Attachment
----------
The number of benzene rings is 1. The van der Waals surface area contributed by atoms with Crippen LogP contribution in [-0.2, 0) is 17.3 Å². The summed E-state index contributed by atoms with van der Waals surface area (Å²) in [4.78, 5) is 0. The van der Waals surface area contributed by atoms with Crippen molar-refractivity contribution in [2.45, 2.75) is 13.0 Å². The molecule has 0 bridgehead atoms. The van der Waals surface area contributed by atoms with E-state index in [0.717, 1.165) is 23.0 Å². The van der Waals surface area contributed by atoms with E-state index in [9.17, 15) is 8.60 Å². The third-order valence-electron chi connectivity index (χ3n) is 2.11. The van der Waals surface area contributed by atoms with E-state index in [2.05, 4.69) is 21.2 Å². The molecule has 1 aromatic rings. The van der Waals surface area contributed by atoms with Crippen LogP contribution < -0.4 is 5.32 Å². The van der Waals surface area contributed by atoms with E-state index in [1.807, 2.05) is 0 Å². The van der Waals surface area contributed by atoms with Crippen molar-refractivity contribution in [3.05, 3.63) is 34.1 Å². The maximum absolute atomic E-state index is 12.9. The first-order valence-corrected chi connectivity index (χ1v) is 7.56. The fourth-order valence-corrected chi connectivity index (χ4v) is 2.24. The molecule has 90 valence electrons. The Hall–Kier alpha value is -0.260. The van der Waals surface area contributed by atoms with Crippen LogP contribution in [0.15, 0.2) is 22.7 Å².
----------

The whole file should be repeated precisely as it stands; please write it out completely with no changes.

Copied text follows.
The number of benzene rings is 1. The van der Waals surface area contributed by atoms with Crippen LogP contribution in [-0.2, 0) is 17.3 Å². The summed E-state index contributed by atoms with van der Waals surface area (Å²) in [4.78, 5) is 0. The van der Waals surface area contributed by atoms with Crippen molar-refractivity contribution in [2.45, 2.75) is 13.0 Å². The molecule has 0 bridgehead atoms. The van der Waals surface area contributed by atoms with E-state index in [0.717, 1.165) is 23.0 Å². The van der Waals surface area contributed by atoms with E-state index in [9.17, 15) is 8.60 Å². The third-order valence-electron chi connectivity index (χ3n) is 2.11. The van der Waals surface area contributed by atoms with E-state index in [2.05, 4.69) is 21.2 Å². The molecule has 1 aromatic rings. The van der Waals surface area contributed by atoms with Crippen LogP contribution < -0.4 is 5.32 Å². The van der Waals surface area contributed by atoms with E-state index in [1.807, 2.05) is 0 Å². The van der Waals surface area contributed by atoms with Crippen molar-refractivity contribution in [3.05, 3.63) is 34.1 Å². The maximum absolute atomic E-state index is 12.9. The first-order valence-corrected chi connectivity index (χ1v) is 7.56. The fourth-order valence-corrected chi connectivity index (χ4v) is 2.24. The molecule has 90 valence electrons. The Hall–Kier alpha value is -0.260. The van der Waals surface area contributed by atoms with Crippen LogP contribution in [0.15, 0.2) is 22.7 Å².